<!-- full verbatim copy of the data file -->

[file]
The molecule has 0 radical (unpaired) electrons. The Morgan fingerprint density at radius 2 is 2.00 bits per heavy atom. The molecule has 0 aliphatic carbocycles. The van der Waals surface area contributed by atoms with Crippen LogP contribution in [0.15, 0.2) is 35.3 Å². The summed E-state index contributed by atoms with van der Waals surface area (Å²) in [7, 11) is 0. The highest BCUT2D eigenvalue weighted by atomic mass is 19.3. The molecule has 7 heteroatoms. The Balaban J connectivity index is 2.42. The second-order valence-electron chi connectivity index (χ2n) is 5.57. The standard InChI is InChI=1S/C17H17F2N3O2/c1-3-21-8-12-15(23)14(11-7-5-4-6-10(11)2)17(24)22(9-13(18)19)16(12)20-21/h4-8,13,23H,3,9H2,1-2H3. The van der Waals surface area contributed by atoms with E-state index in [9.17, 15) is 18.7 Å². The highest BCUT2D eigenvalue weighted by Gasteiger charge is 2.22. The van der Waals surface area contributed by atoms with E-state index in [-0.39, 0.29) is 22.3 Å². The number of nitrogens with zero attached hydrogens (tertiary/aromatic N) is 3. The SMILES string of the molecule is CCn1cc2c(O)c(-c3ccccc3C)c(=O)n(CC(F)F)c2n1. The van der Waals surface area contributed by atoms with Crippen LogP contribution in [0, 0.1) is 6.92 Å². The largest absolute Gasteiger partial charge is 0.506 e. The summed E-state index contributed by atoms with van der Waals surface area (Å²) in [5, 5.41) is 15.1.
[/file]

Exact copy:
The molecule has 0 radical (unpaired) electrons. The Morgan fingerprint density at radius 2 is 2.00 bits per heavy atom. The molecule has 0 aliphatic carbocycles. The van der Waals surface area contributed by atoms with Crippen LogP contribution in [0.15, 0.2) is 35.3 Å². The summed E-state index contributed by atoms with van der Waals surface area (Å²) in [7, 11) is 0. The highest BCUT2D eigenvalue weighted by atomic mass is 19.3. The molecule has 7 heteroatoms. The Balaban J connectivity index is 2.42. The second-order valence-electron chi connectivity index (χ2n) is 5.57. The standard InChI is InChI=1S/C17H17F2N3O2/c1-3-21-8-12-15(23)14(11-7-5-4-6-10(11)2)17(24)22(9-13(18)19)16(12)20-21/h4-8,13,23H,3,9H2,1-2H3. The van der Waals surface area contributed by atoms with E-state index in [9.17, 15) is 18.7 Å². The highest BCUT2D eigenvalue weighted by Gasteiger charge is 2.22. The van der Waals surface area contributed by atoms with E-state index in [-0.39, 0.29) is 22.3 Å². The number of nitrogens with zero attached hydrogens (tertiary/aromatic N) is 3. The SMILES string of the molecule is CCn1cc2c(O)c(-c3ccccc3C)c(=O)n(CC(F)F)c2n1. The van der Waals surface area contributed by atoms with Crippen LogP contribution in [0, 0.1) is 6.92 Å². The largest absolute Gasteiger partial charge is 0.506 e. The summed E-state index contributed by atoms with van der Waals surface area (Å²) in [5, 5.41) is 15.1.